share|improve this answer
D'oh! I think you might be right, this maybe be a better approach. Definitely something to consider. It also gains the benefit of not needing to parse the stream byte-by-byte like ndim is suggesting, which seems overkill for this. –  Ricket Apr 12 '10 at 0:25
Whether parsing byte by byte as the data comes in or examining the buffer content byte by byte... you will still need to take a look at each and every byte. –  ndim Apr 12 '10 at 1:51
@ndim That's not true. My current implementation uses a temporary ByteBuffer of 2 bytes to get the length, and after the length is received, a ByteBuffer is created (backed by a byte[]) of the exact length. Then each time data is available, SocketChannel.read() is called with the ByteBuffer and the integer return value (# chars read) is used to keep track of how many total bytes have been read. This is in contrast to your approach of a state engine that accepts only one byte at a time, so I'd need to loop through the data one byte at a time for no particular reason. –  Ricket Apr 12 '10 at 2:09
@ndim Well, I guess it's partially true, in the sense that at some point yes I will be looking at the data, when higher level code extracts meaningful data from the packets and processes it. But this will happen regardless of the stream-to-packet system I use. And I'd like to stick with my current approach which allows SocketChannel.read() to fill the ByteBuffer, instead of repeatedly calling something like Socket.getInputStream().read() [which gets one byte]. –  Ricket Apr 12 '10 at 2:14
I've implemented something similar to what Juliano is suggesting, and it works. The great thing about TCP, of course, is that it's reliable. If you lose the connection, you can throw away the buffer, but if you get a whole "packet", you know it's good. –  Marcus Adams Apr 12 '10 at 2:21

Can't you just read whatever number of bytes that are ready to be read, and feed all incoming bytes into a packet parsing state machine? That would mean treating the incoming (TCP) data stream like any other incoming data stream (via serial line, or USB, a pipe, or whatever...)

So you would have some Selector determining from which connection(s) there are incoming bytes to be read, and how many. Then you would (for each connection) read the available bytes, and then feed those bytes into a (connection specific) state machine instance (the reading and feeding could be done from the same class, though). This packet parsing state machine class would then spit out finished packets from time to time, and hand those over to whoever will handle those complete and parsed packets.

For an example packet format like

    2 magic header bytes to mark the start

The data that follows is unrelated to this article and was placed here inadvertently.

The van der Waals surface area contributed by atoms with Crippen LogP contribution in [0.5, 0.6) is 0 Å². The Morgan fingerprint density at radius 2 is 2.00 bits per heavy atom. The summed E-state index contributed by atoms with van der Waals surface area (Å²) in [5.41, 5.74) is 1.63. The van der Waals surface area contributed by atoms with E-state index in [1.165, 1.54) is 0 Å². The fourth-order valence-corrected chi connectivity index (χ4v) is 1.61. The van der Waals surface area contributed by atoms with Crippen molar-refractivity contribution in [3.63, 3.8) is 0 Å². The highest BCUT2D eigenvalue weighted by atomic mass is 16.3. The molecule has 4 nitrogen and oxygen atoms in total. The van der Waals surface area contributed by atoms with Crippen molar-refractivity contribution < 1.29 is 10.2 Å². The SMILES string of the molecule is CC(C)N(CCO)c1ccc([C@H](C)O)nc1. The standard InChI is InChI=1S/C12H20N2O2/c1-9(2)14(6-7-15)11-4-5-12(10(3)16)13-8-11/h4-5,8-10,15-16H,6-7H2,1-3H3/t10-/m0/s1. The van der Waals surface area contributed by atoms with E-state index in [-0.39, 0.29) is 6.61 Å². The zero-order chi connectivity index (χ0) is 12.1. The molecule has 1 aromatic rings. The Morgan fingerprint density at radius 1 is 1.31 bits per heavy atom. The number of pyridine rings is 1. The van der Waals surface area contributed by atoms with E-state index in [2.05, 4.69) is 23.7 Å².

2 bytes of payload size (n)
    n bytes of payload data
    2 bytes of checksum

the state machine would have states like (try an enum, Java has those now, I gather)

wait_for_payload_byte (with a payload_offset variable counting),

and on each incoming byte you can switch the state accordingly. If the incoming byte does not properly advance the state machine, discard the byte by resetting the state machine to wait_for_magic_byte_0.

share|improve this answer
I'm sure I 'can', given the design of such a thing. Might you elaborate on this, possibly give the setup of such a "packet parsing state machine"? I admit that I do find it odd that an IncomingPacket is reading into itself; typically this is where a factory pattern or something comes in, so maybe that's what you are proposing? In any case I would love for this answer to be more elaborate! –  Ricket Apr 11 '10 at 23:32
Thanks for the elaboration. I probably need to read more on "state machines" in the context of programming. My existing code seems to pretty much follow what you've said, in a series of if statements, but I'm not sure how to transform that into a state machine without basically becoming a set of more complicated if statements. –  Ricket Apr 12 '10 at 0:11
Hmm, and I just realized you are proposing parsing the stream one byte at a time. I wonder what the performance hit of that would be; trying not to venture into premature optimization, of course. –  Ricket Apr 12 '10 at 0:14

Ignoring client disconnects and server shutdown for now, here's more or less traditional structure of a socket server:

  • Selector, handles sockets:
    • polls open sockets
    • if it's the server socket, create new Connection object
    • for each active client socket find the Connection, call it with event (read or write)
  • Connection (one per socket), handles I/O on one socket:
    • Communicates to Protocol via two queues, input and output
    • keeps two buffers, one for reading, one for writing, and respective offsets
    • on read event: read all available input bytes, look for message boundaries, put whole messages onto Protocol input queue, call Protocol
    • on write event: write the buffer, or if it's empty, take message form output queue into buffer, start writing it
  • Protocol (one per connection), handles application protocol exchange on one connection:
    • take message from input queue, parse application portion of the message
    • do the server work (here's where the state machine is - some messages are appropriate in one state, while not in the other), generate response message, put it onto output queue

That's it. Everything could be in a single thread. The key here is separation of responsibilities. Hope this helps.

share|improve this answer

I think you're approaching the issue from a slightly wrong direction. Instead of thinking of packets, think of a data structure. That's what you're sending. Effectively, yes, it's an application layer packet, but just think of it as a data object. Then, at the lowest level, write a routine which will read off the wire, and output data objects. That will give you the abstraction layer I think you're looking for.

share|improve this answer
OP wants to read packets from a stream, which can be off by an arbitrary number of bytes. You are completely ignoring that part. –  ndim Apr 12 '10 at 1:48
Actually, I thought what he was doing looks exactly like a standard use of tcp. It's guaranteeing the delivery, but you have to reassemble your data on the far side. Same type of thing I've done many times when reading raw tcp data. –  Andrew B Apr 12 '10 at 2:19